PwC survey: Next big wave of resignations driven by overworked, underpaid employees

More people are mulling their options as they feel increasingly overworked and underpaid amid relentless cost pressures.

Employees feel so stuck at work that many more people are considering quitting now than during the mass resignations we saw in 2022, auditor PwC found in its Global Workforce Hopes and Fears Survey released Tuesday, covering more than 56,000 workers around the world.

The report, in which nearly half of respondents were Millennials, followed by Generations X and Z employees, found a staggering 28% increase in the number of people planning to change jobs, up from 19%. during the Great Renunciation in 2022.

Your reasons? Increased workload, professional ambitions and new technologies invading the workplace.

Almost half of respondents said their workload had increased “significantly” in the past 12 months. Workers are also nervous about how much they are paid, with 43% willing to ask for a pay rise. That’s not all: 62% of employees feel that the pace of change in the workplace has also accelerated during the same period, especially as they have had to adapt to new technological tools in their jobs and greater financial pressure.

To add to the mix, employees’ personal goals to expand their skill sets and advance their careers are also prompting them to consider jumping ship.

In general, more workers feel better about taking on a new role, hoping to find respite.

“Workers around the world are increasingly prioritizing long-term skills growth and are looking for organizations that can help facilitate this,” said Carol Stubbings, global markets and legal and tax services leader at PwC UK. Fortuneadding that emerging technologies such as generative AI and its applications at work continue to be front and center for employees.

“Ultimately, employees may be looking to change for a variety of reasons, many of which will depend on their unique circumstances and the broader trends facing their geography, industry and role.”

Other studies on the topic have also indicated similar results; For example, a LinkedIn and Microsoft survey published earlier this year covering 31,000 people worldwide found that an even higher proportion of people were inclined to leave their jobs in the coming year than during the pandemic.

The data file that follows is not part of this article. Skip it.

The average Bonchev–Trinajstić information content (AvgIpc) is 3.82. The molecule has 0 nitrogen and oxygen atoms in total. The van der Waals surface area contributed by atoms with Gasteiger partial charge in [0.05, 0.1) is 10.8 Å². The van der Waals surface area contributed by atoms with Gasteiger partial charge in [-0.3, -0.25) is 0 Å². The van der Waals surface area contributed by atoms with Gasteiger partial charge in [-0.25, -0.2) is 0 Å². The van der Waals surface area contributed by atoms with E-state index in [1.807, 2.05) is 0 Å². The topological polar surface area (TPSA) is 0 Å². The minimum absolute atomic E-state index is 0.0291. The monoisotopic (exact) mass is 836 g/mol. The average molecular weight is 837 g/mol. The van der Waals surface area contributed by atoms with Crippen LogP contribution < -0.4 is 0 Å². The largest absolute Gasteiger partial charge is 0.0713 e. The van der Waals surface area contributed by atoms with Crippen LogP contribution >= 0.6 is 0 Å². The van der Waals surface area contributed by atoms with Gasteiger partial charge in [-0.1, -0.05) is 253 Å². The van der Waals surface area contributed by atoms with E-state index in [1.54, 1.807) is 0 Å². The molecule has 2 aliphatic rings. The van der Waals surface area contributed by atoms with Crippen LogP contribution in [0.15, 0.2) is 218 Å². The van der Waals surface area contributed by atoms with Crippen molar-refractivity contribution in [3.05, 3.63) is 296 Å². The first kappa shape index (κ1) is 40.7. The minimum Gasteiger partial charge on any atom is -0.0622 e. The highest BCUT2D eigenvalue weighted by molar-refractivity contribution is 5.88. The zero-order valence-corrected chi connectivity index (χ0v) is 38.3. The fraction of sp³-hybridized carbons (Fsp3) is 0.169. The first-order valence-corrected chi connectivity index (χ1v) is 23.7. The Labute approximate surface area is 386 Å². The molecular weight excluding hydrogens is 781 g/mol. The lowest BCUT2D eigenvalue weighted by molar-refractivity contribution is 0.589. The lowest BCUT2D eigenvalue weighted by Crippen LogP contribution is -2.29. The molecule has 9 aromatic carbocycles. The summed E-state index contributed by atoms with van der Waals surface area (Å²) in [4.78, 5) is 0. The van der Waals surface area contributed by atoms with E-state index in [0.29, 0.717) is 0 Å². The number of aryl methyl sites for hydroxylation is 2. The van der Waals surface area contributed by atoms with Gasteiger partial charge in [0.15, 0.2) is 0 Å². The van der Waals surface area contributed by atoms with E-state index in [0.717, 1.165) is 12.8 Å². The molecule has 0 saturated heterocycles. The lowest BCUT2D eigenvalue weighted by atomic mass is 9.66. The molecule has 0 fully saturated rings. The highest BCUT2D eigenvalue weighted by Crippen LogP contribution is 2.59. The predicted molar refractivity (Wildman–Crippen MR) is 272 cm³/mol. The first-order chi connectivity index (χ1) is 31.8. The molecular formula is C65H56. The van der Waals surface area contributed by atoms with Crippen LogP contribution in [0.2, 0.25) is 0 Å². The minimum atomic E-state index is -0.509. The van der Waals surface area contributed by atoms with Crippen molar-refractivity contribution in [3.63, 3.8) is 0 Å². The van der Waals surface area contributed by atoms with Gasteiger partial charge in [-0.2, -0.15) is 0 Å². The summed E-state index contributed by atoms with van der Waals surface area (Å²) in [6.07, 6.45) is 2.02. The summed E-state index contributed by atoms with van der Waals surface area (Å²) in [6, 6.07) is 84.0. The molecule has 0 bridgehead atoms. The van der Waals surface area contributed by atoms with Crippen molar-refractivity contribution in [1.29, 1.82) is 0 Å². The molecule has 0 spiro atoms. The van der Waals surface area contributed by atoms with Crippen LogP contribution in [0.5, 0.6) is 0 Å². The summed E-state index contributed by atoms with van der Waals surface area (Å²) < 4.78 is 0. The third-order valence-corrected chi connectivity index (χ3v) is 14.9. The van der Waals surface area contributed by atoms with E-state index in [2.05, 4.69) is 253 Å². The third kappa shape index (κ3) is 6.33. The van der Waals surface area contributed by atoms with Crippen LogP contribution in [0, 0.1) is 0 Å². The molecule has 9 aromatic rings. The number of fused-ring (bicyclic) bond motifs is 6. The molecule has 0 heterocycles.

Europe and its growing group of quitters

The Great Resignation may have taken off in the United States, but Europeans have not been spared. Countries such as France and Germany have also faced dilemmas around their employment, wages and benefits in recent years.

Even in the UK, more workers have considered leaving their jobs after the pandemic than during it. Workers’ dissatisfaction has come at a time of high interest rates and costs of living, pushing many of them to consider seeking greener pastures. It doesn’t help that employees are also quitting their jobs by quietly leaving the workplace, affecting their productivity.

“It is essential that leaders prioritize well-being as a core value and critical driver of performance within their organization. “Overworked and distracted workers are less likely to perform well,” the PwC report notes.

These trends point to a continuation of the Great Resignation. The only difference? We have moved from a period marked by lockdowns and remote working to one that is relatively “normal” but still faces new challenges.

AI is one of them, according to the PwC report. These platforms can help increase efficiency, making them invaluable in the workplace of the future.

Most CEOs think technology is the reason for new changes at work, but very few employees use AI-powered generative tools regularly. That doesn’t mean they’re not optimistic about AI, Stubbings said.

The study found that 72% of light AI users among respondents believe the technology will improve the quality of their work, while half of them believe it will lead to higher salaries.

The problem for employees who look elsewhere is that most of those who quit their jobs eventually regret their decision, the data suggests.

But will that stop the growing group of workers who are considering quitting? Maybe not. However, PwC suggests that managers step up to help employees navigate the complicated balance between all the changes in the workplace and not feel overwhelmed while doing so.

“Companies need to create guidance and mentoring on the types of skills employees need to develop. It is also important to create a learning culture, where unlocking learning opportunities is part of the organization’s DNA,” PwC stated in its report.

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